Make me an angel that flies from Montgomery.

Salem News adopts real-names commenting policy

My local daily, the Salem News, has added itself to the growing list of news organizations that are requiring real names for online comments in order to root out the hateful speech that too often mars such forums. It’s the right move, and one I adopted about a year ago. Editor David Olson explains:

If you write a guest column for the newspaper, you have to use your real name. If you are quoted in a story, we use your real name — no anonymous sources allowed. And if you write a letter to the editor, not only do you have to sign your name, you have to give us an address and phone number so we can check to make sure you are who you say you are.

Online commenters, until now, have had to do none of this.

Like Media Nation, the News will rely on the honor system for the honest majority and intuition (and informants!) for rooting out those who adopt fake names. That’s definitely the way to go. Last July the Sun Chronicle of Attleboro unveiled a real-names policy that required people to turn over their credit-card information if they wanted to comment. If you poke around, you’ll see that the paper’s website has pretty much become a comment-free zone.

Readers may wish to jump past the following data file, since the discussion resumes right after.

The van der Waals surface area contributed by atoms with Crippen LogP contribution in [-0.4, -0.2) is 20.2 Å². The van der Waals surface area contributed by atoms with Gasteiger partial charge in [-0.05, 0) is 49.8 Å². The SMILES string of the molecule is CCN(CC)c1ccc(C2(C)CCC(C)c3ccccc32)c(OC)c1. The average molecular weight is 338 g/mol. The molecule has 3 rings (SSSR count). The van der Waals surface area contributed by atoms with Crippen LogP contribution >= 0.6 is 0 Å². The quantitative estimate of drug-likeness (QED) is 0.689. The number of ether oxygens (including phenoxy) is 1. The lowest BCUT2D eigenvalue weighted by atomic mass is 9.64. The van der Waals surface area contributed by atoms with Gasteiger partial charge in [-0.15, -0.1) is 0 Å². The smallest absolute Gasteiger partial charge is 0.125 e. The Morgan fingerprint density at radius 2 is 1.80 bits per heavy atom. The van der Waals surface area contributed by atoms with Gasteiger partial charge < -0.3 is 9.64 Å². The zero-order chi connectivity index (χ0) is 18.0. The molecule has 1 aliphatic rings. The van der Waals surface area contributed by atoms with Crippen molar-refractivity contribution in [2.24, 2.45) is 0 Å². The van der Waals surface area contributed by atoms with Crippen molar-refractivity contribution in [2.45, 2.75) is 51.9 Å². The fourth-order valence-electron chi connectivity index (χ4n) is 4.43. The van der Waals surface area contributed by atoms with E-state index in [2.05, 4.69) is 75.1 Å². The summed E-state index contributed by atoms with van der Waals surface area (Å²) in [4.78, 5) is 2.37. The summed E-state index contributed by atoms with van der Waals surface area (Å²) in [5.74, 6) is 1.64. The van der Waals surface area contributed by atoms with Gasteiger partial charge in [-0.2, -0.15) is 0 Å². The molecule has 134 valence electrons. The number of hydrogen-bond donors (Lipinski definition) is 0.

This blog post by Howard Owens, editor and publisher of the Batavian, remains the definitive explanation as to why real names should be required.

The center of the news universe

That would be Danvers, world headquarters of Media Nation and now the home of four — count ’em — news organizations battling it out for local eyeballs. The newest is our very own Patch, joining the Salem News, the Danvers Herald and the Boston Globe’s Your Town/Danvers site. Who says the news business is dead?

Hudak freezes out Republican opponent

Extremist North Shore congressional candidate William Hudak, who may/may not be/have been a birther, is refusing to debate Robert McCarthy, his opponent in next Tuesday’s Republican primary, according to Nelson Benton of the Salem News.

As Benton observes, keep that in mind when Hudak — the all-but-certain primary winner — starts demanding that Democratic Congressman John Tierney debate him. (Via David Bernstein.)

A North Shore reporter’s untimely death

Steve Landwehr

Talk about a bittersweet moment.

On Wednesday, the Salem News reported that longtime staff writer Steve Landwehr had died after a brief, intense battle with cancer. Today, the News informs us that the paper has won a major-investigative reporting award recognizing Landwehr’s work.